What to Expect During SDT Proceedings

For any legal professional facing disciplinary proceedings by the Solicitors Disciplinary Tribunal (SDT), it is important to understand the process and rules they follow. In 2019, to make the SDT rules and procedures clearer, especially for those not familiar with the Tribunal’s practice and process, the Solicitors (Disciplinary Proceedings) Rules were updated. In this article, we will outline what to expect if you are subject to SDT proceedings.

The Solicitors (Disciplinary Proceedings) Rules 2019

The Solicitors (Disciplinary Proceedings) Rules 2019 (SDPR 2019) explains in detail how disciplinary proceedings should be handled, including the application, case management, evidence, hearings, and costs of such cases. As the Rules state, their objective is to enable the SDT to deal with cases “justly and at proportionate cost”. The standard of proof in the SDT is the civil standard (on the balance of probabilities).

Responding to the Rule 12 Statement and preparing evidence

If you receive a Rule 12 Statement, the SDT Directions provide the right to respond. This is your opportunity to file a defence to the charges set out, stating why they are incorrect and the evidence you plan to rely on. Your response also gives you a chance to introduce any documentary evidence not submitted by the SRA to the SDT with the Rule 12 Statement.

Your response can be in the form of an Answer and a witness statement. It is vital that you instruct an experienced solicitor to assist you when responding to the Rule 12 Statement. Depending on the circumstances surrounding your case and the SRA’s evidence, it may be in your best interests to admit the wrongdoing and demonstrate the lessons you have learned from the investigation.

If you wish to contest the SRA’s Rule 12 Statement, you, with the help of your solicitor, will need to gather evidence in support of your explanation and defence.

The next step will be to attend an SDT hearing.

At the hearing

Cases are heard before three SDT members, two solicitors and one lay member. Both you and the SRA will have a chance to present evidence and argue your side.

Once all the submissions have been heard, the Chair will provide the panel’s decision on:

  • each of the allegation
  • what sanctions (if any) are to be given
  • costs

Sanctions available to the SDT include an unlimited fine, being suspended from practising or having to abide by certain conditions for a period, or the ultimate penalty of being struck-off the Roll of Solicitors.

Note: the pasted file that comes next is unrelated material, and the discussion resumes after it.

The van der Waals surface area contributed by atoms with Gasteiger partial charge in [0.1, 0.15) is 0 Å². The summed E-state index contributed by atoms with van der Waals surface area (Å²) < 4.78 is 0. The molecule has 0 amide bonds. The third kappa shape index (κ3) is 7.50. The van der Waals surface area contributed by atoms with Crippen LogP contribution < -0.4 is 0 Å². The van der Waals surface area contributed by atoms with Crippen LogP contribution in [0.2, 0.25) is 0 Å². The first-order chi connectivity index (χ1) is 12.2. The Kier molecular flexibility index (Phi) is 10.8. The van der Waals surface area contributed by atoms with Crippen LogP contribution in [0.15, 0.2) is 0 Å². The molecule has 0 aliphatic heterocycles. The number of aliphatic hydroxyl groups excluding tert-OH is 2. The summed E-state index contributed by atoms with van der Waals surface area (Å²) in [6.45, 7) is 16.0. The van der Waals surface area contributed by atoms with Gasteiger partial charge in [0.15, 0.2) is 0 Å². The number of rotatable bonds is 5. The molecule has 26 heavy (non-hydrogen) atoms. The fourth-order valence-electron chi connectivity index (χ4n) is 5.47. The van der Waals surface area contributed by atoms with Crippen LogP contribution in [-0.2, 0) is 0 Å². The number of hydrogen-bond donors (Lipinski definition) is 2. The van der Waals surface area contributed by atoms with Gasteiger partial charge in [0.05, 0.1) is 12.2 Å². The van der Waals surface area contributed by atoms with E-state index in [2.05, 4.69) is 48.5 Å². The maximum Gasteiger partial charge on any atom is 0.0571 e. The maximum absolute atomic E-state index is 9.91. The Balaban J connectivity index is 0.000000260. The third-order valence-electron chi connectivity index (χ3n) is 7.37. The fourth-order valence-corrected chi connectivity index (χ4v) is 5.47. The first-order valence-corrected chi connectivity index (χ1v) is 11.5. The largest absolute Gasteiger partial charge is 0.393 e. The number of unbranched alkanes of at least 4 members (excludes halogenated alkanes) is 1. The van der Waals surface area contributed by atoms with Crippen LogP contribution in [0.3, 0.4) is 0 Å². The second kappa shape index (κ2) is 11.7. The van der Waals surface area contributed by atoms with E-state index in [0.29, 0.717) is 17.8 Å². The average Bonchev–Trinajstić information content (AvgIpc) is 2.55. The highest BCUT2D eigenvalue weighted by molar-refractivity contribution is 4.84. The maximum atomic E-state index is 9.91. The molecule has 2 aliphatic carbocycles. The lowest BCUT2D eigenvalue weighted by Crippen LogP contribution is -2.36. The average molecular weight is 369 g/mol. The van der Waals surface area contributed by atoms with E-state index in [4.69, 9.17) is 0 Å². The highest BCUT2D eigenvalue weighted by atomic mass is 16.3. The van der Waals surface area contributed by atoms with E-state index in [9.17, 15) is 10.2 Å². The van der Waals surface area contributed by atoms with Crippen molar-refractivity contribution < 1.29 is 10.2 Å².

All parties have a right of appeal to the High Court and permission from the SDT is not required. However, it is highly unusual for the High Court to overturn an SDT decision. What is more common is an appeal by the SRA eliciting harsher sanctions. One case where the SDT was found to have erred was in Williams v Solicitors Regulation Authority [2017] EWHC 1478 (Admin). Here it was held that the SDT’s finding that the Appellant had acted dishonestly in relation to a conveyancing transaction could not stand, as the solicitor had not been cross-examined on the issue.

Mrs Justice Carr stated:

“This [allegation of dishonesty] was the most serious of allegations against a practising solicitor. The case involved multiple allegations, in what was a complex case. This was not a ‘single issue’ case, where it was obvious that the issue would, or might, end up as a central finding (and the only finding of dishonesty) in the case. There was ambiguity in the pleaded case. In all the circumstances, it was necessary for Mr Williams to be challenged directly on the point so that his evidence could be tested properly before a finding of dishonesty could be made. The Tribunal could not fairly find him to be dishonest without the most careful consideration of what he said in his defence.”

The importance of instructing an experienced solicitor

It may be tempting to forgo instructing a solicitor to advise and represent you in the SDT, after all, you are a legal professional. However, given the severity of the sanctions available to the SDT, the rarity of successful appeals, and instances where the SRA has received adverse criticism for its approach, the risk of not relying on advice from a solicitor experienced in SDT hearings are great indeed, putting your status and future as a solicitor at real risk and jeopardy.

Contact Us

We have been helping solicitors and other legal professionals with disciplinary and regulatory advice for 25 years. If you have any questions relating to an SRA investigation or an SDT appearance, please call us on 0151 909 2380 or complete our Free Online Enquiry.